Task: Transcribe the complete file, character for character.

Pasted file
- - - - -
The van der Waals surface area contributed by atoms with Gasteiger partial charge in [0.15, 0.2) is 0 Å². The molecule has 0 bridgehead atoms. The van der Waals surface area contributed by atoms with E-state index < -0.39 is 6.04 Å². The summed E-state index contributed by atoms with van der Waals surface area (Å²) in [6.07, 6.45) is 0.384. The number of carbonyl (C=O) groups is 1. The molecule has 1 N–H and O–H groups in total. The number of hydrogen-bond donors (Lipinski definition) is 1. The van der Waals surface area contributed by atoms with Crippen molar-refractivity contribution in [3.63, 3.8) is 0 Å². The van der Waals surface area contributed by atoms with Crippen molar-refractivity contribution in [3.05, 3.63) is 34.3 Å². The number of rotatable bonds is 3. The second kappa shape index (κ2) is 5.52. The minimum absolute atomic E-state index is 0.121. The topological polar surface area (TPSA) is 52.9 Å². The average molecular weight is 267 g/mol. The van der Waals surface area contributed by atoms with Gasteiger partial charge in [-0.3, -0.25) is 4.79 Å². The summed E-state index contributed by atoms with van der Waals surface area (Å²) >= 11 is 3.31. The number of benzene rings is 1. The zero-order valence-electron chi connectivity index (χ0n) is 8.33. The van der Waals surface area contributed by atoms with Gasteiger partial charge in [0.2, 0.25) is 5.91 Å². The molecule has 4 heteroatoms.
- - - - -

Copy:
The van der Waals surface area contributed by atoms with Gasteiger partial charge in [0.15, 0.2) is 0 Å². The molecule has 0 bridgehead atoms. The van der Waals surface area contributed by atoms with E-state index < -0.39 is 6.04 Å². The summed E-state index contributed by atoms with van der Waals surface area (Å²) in [6.07, 6.45) is 0.384. The number of carbonyl (C=O) groups is 1. The molecule has 1 N–H and O–H groups in total. The number of hydrogen-bond donors (Lipinski definition) is 1. The van der Waals surface area contributed by atoms with Crippen molar-refractivity contribution in [3.63, 3.8) is 0 Å². The van der Waals surface area contributed by atoms with Crippen molar-refractivity contribution in [3.05, 3.63) is 34.3 Å². The number of rotatable bonds is 3. The second kappa shape index (κ2) is 5.52. The minimum absolute atomic E-state index is 0.121. The topological polar surface area (TPSA) is 52.9 Å². The average molecular weight is 267 g/mol. The van der Waals surface area contributed by atoms with Gasteiger partial charge in [-0.3, -0.25) is 4.79 Å². The summed E-state index contributed by atoms with van der Waals surface area (Å²) >= 11 is 3.31. The number of benzene rings is 1. The zero-order valence-electron chi connectivity index (χ0n) is 8.33. The van der Waals surface area contributed by atoms with Gasteiger partial charge in [0.2, 0.25) is 5.91 Å². The molecule has 4 heteroatoms.